Two Years in Canada

Two years ago today I left England.

“How long are you going for?” people would ask.
“A few months, probably?” I’d say. “Maybe a year if I’m really pushing it… But I’ll be back to visit, I’m sure it won’t be too long.”

I haven’t been back since. Oops.

I had mixed feelings flying away out of Heathrow two years ago. I was a recent psychology graduate, ready to leave lectures, libraries, and all responsibilities behind, to chase the snow and explore the world. It was everything I’d been waiting for.

But it was also hard to leave. I had some great friends, a nice boyfriend, some job opportunities in the UK, and I faced a lot of confusion regarding my decision to deviate from a “typical” course of life.

Is this all worth it? I remember thinking on the way to the airport, tears on my face, hugging my pillow from my bed (it’s not often that I give genuine travel advice as I’ve more or less stumbled around the world with my eyes closed and my passport dropped somewhere behind me, but this is a good one: when moving to a new country – bring a good pillow. It’s the perfect home comfort and you can squish it into any space if you need to). Maybe I should just stay in England?

While my friends were applying for post-grad jobs, I was packing my bags for Canada

Two years and a nationwide pandemic later I can safely say I’m happy to be on this side of Atlantic. It’s been a crazy couple of years. I’ve been employed in all sorts of positions – house-keeper, barista, ski rental assistant, marijuana trimmer, lift operator, snow shaper, waffle maker, apple picker… I’ve had six different addresses. I lived in a beat-up van for a month, a mattress plonked in lieu of the back seats, and drove solo down to California and back. I’ve nearly got myself arrested. I’ve been on top of mountains, in lakes, in front of bears, from malnourished and hungover in a tent to cosy in bed with three feet of snow outside.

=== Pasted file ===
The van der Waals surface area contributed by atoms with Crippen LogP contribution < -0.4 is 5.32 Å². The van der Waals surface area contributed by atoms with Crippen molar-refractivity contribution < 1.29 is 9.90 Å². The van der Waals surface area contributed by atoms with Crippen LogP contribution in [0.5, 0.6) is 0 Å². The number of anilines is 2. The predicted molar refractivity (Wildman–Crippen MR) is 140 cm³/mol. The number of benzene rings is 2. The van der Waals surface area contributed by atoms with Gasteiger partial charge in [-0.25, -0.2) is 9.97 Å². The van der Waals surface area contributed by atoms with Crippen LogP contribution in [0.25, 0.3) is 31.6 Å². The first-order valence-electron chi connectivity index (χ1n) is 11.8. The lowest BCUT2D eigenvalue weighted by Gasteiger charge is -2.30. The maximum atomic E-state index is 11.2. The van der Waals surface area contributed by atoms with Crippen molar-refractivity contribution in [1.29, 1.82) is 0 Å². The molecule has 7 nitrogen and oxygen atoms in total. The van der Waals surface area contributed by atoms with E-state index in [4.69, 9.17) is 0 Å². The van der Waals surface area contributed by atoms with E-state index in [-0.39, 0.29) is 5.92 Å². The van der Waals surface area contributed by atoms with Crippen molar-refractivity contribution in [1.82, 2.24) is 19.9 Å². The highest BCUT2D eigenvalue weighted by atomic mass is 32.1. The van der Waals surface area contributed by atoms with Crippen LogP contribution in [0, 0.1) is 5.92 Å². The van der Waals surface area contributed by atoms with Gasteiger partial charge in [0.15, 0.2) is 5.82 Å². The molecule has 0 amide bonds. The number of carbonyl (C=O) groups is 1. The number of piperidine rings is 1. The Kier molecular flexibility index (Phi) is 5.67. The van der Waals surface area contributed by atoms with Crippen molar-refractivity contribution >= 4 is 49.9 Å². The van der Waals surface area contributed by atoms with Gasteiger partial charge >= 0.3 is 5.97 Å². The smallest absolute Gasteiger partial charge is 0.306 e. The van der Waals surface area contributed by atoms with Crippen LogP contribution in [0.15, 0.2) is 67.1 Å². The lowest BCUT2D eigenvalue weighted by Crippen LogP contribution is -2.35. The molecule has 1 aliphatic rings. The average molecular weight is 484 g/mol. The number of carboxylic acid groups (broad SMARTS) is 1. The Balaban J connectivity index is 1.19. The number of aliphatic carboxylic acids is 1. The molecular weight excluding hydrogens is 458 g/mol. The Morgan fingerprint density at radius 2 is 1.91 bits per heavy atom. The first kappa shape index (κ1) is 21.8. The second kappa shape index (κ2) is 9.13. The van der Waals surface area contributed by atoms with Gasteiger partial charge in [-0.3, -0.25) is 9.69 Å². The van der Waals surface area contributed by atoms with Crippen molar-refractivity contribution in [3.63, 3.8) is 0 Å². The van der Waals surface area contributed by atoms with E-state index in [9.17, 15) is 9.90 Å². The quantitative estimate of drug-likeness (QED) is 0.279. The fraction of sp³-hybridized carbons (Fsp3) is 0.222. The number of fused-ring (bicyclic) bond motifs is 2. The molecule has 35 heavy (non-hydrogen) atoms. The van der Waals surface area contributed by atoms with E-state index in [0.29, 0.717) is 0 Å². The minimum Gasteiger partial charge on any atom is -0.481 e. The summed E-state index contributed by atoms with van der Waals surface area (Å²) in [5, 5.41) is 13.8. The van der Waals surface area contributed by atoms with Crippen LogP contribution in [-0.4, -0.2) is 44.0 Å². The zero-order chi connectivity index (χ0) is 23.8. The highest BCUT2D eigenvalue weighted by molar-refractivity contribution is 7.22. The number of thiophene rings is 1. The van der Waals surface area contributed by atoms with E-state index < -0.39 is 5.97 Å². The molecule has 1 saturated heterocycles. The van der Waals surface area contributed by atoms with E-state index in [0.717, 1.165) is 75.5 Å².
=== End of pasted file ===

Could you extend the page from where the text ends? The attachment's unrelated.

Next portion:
I’ve met people who have changed my life.

There are parts of me that miss England. I do. I miss my bedroom back home and Sainsbury’s Locals and pubs! Proper English pubs! And English chocolate. And sweet popcorn. I even miss the overabundance of barbecuing and men with a loose understanding of public decency whenever it’s above 23 degrees.

I miss my friends. I’m rubbish at keeping in touch online. Guys, you know who you are. I miss you so much. I’ll do better.

“In England,” I said to Seb the other day when it was damp and miserable outside, particularly horrid conditions for late summer in British Columbia. “The weather is like this all winter. It rains all day every day – not proper rain, just pathetic drizzle. It’s grey, dark, cold, but not cold enough to snow – just enough to be constantly uncomfortable. Everyone stays at home, watching evening television and drinking lots of tea… It’s a great time, I can’t wait for you to see it,” I finish with a wistful smile on my face, looking forward to the time where international travel will be remotely thinkable again.

I glance over at Seb, who’s expression is one of dismay and incredulity, like he’d rather shove his face in the bin than spend any amount of time in a soggy English winter.

Speaking of which, I miss hearing ‘bin’ and ‘knickers’ and ‘wanker’ and all the other charming British dialect. But that’s okay, Canadian culture is growing on me. I’m fussy about the quality of my maple syrup. I know how to dress for -30°C weather. I use the word ‘zucchini’ regularly.

I miss England… but you can’t beat views like this.

For the last few years I’ve been moving around constantly, living in new places and meeting new people, finding my way in new countries and getting settled in new environments. I was whirling around the world, feeling excited and scared and unsure about the future. I used to thrive off of that. There’s something deliciously addictive about starting life in a brand new place where nobody knows you, where you have nothing to live up to and no old memories to cringe at. I imagine it’s the same rush children feel when they put on Halloween costumes – you know, when the anonymity gets to their heads and they start throwing candy at innocent stranger’s faces. There’s something powerful about living unbeknown.

But now, as I mark the end of two whole years in Canada, I feel… settled. It’s only sinking in now that I’m staying… I’m not on holiday anymore, I’m not going anywhere. And I’m so grateful to have found peace here, in the mountains of British Columbia. It’s like I can finally relax, let out that breath I’ve been holding for years, because I’ve found somewhere I’d like to stay, and, even more importantly, someone I’d like to stay with (even if he’s yet to experience the misery of the UK in November). I write this, cuddling that very same pillow I brought from my bed in England, and I don’t regret a thing.

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